Chocolate Zombies

Indeedy. The Chocolate Zombies arose (pardon) from a comment I received on my previous post about the problems posed by early mornings.

“So why have a morning time? This seems to be making it more difficult than it needs to be, almost perverse. Let’s say going to bed at 9:30 is a conscientious early night. So ‘stay up late’ then by making yourself a drink, digging out a small but scrummy little treat e.g. Lindt chocolate, and sitting down to write 9:30 to 10:30 seems more likely to be productive.
So you are that much more of a zombie in the morning, at least the writing happened!
If other activities would be curtailed by this then have other activities in the morning when higher functions are not feasible. Zombies can make a drink, toast the bread and satisfy other appetites. Higher functions happen when brain more likely to be engaged to body.
The chocy is to give you that little zap of energy and to get you over the hump of actually sitting down and doing it. Or is that against the rules?”

I foresaw problems with the method (see my reply for details) but in the interests of mad experimentation scientific thoroughness, I decided to attempt a Chocolate Zombie Experiment.

mad scientist

I chose an evening when I knew I had little to do the following morning (i.e. no lunch to make) in case extra sleep was required (extra to the early getting up I wouldn’t have to do because I’d stayed up late instead – following?)

Part One of the Experiment: Chocolate, began at 9:30 pm, as per spec.
I bade the Caped Gooseberry a fond good-night, consumed a morsel of tasty chocolate which a kind Providence had fated to my fridge, and started to write. (Full disclosure: I skipped the drink because I had just finished one, and the essence of a good late night is that the following sleep be undisturbed, i.e. Don’t Drink Too Much Before Going To Bed. Too much disclosure? I think so. Moving on.)

I decided to have a stab – perhaps more of a prolonged hack – at Tsifira, my current project-I-should-be-working-on. I wrote by hand – slower, but I find the ideas flow better that way – with a Faber Castell fountain pen and an exercise book stuffed with loose bits of paper on which I had written things I wanted to remember. (A sensible person might perhaps have consolidated all this into a practical array of notes at the back of the book, but what gives you the idea that I’m a sensible person?)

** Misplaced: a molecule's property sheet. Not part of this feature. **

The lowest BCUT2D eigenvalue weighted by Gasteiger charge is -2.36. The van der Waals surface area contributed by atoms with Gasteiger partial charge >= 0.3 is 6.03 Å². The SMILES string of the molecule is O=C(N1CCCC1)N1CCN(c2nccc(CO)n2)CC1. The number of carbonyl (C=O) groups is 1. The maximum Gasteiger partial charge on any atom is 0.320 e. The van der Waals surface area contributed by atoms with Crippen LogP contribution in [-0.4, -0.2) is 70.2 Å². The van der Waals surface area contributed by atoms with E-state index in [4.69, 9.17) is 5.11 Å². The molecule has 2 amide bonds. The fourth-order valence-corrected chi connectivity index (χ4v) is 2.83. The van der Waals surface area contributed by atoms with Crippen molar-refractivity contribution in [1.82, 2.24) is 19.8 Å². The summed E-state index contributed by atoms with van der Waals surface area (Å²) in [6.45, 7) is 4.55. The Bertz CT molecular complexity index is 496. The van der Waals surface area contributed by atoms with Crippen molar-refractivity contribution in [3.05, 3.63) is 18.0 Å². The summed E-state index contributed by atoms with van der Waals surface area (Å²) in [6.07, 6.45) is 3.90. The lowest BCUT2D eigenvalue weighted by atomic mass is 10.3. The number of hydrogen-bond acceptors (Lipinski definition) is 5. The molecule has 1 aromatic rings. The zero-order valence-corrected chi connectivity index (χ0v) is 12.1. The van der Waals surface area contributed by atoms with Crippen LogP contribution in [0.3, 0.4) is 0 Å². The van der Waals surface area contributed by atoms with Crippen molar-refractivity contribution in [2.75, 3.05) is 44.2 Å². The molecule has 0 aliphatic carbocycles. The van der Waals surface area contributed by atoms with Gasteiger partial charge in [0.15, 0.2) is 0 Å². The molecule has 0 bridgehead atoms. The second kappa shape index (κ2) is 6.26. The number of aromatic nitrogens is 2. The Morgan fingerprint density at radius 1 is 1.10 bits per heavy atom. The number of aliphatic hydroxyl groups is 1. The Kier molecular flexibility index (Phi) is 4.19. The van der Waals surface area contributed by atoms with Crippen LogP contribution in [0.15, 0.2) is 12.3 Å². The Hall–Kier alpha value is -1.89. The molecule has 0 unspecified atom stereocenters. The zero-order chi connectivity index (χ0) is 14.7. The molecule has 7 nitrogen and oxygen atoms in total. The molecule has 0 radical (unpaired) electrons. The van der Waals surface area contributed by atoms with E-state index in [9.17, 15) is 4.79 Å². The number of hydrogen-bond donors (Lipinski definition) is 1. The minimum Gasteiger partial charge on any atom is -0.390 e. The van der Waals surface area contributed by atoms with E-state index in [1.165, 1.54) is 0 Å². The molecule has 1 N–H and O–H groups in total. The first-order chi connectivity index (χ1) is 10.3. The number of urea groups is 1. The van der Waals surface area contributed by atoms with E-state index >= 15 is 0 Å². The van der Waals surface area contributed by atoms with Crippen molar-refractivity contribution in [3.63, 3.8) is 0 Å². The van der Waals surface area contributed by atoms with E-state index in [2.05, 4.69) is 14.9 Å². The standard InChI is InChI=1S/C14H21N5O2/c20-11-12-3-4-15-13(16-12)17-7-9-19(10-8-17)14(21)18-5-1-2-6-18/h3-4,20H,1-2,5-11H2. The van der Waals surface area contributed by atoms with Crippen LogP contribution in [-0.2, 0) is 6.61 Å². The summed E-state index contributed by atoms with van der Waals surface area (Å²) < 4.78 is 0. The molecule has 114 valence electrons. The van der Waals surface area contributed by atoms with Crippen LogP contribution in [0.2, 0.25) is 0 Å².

Overall, it went quite well.
I managed to write 5 1/2 A4 pages of double-spaced scrawl in one hour, which led to an unsurprising hand cramp and a surprising lack of eponymous inkiness of hand. Writing neatly is more compact but slower: ideas jostling like penguins on the ice-floe of the conscious mind tend to slip off and be eaten by the Sea Lions of Forgetfulness and the Polar Bears of Went-Down-A-Different-Leg-Of-The-Trousers-of-Time.

So far so good.
I toddled off to bed at half past ten, (interrupting, I fear, the repose of the Caped Gooseberry) and attempted to sleep.
It took a while. Too many penguins on the loose.

“…about a tenth of the cabin trunks were full of vivid, and often painful or uncomfortable memories of her past life; the other nine-tenths were full of penguins, which surprised her. Insofar as she recognised at all that she was dreaming, she realised that she must be exploring her own subconscious mind. She had heard it said that humans are supposed only to use about a tenth of their brains, and that no one was very clear what the other nine-tenths were for, but she had certainly never heard it suggested that they were used for storing penguins.” Douglas Adams – The Long Dark Tea-Time of the Soul.

Once I had got all my penguins safely stowed (including a few zombie penguins risen from the maw of the Sea Lions of Forgetfulness), all was well.

Until that dratted alarm went off, thus beginning Part Two of the Experiment: Zombie.

World Alarm Clock - Grove Passage, London

Really, is it beyond the bounds of human ingenuity to come up with a sound that is able to wake a sound sleeper but doesn’t induce that kind of psyche-stripping galvanic jump that leaves you quivering under the blankets as your bedmate nurses their bruises?

The usual madness to my method, I should point out, is to have two alarms – the first wakes me up, and the second tells me it’s time to get up.
This provides a useful quarter-hour interlude in which to reassemble my conscious brain, figure out which way is up, what day it is and why I should bother eventually getting out of bed, today of all days – or more often, fall asleep again (hence the importance of the second alarm).

This particular morning I was well asleep when the second alarm burst in, and consequently went through the whole galvanic thing again.